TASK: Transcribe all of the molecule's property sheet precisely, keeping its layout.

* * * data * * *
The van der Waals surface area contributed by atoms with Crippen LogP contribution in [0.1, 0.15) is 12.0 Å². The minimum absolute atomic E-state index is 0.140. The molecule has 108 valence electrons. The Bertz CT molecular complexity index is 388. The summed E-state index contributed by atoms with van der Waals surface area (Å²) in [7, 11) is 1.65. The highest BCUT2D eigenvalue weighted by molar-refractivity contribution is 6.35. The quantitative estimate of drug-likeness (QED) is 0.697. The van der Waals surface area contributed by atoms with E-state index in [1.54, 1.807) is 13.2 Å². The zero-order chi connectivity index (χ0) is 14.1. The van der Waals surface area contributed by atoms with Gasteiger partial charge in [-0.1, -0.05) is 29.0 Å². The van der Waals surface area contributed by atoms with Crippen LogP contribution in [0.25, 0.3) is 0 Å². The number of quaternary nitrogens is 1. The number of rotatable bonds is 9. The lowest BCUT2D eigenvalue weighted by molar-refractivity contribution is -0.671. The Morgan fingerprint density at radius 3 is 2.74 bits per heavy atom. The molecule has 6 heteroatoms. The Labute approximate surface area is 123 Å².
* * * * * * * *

The van der Waals surface area contributed by atoms with Crippen LogP contribution in [0.1, 0.15) is 12.0 Å². The minimum absolute atomic E-state index is 0.140. The molecule has 108 valence electrons. The Bertz CT molecular complexity index is 388. The summed E-state index contributed by atoms with van der Waals surface area (Å²) in [7, 11) is 1.65. The highest BCUT2D eigenvalue weighted by molar-refractivity contribution is 6.35. The quantitative estimate of drug-likeness (QED) is 0.697. The van der Waals surface area contributed by atoms with E-state index in [1.54, 1.807) is 13.2 Å². The zero-order chi connectivity index (χ0) is 14.1. The van der Waals surface area contributed by atoms with Gasteiger partial charge in [-0.1, -0.05) is 29.0 Å². The van der Waals surface area contributed by atoms with Crippen LogP contribution in [0.25, 0.3) is 0 Å². The number of quaternary nitrogens is 1. The number of rotatable bonds is 9. The lowest BCUT2D eigenvalue weighted by molar-refractivity contribution is -0.671. The Morgan fingerprint density at radius 3 is 2.74 bits per heavy atom. The molecule has 6 heteroatoms. The Labute approximate surface area is 123 Å².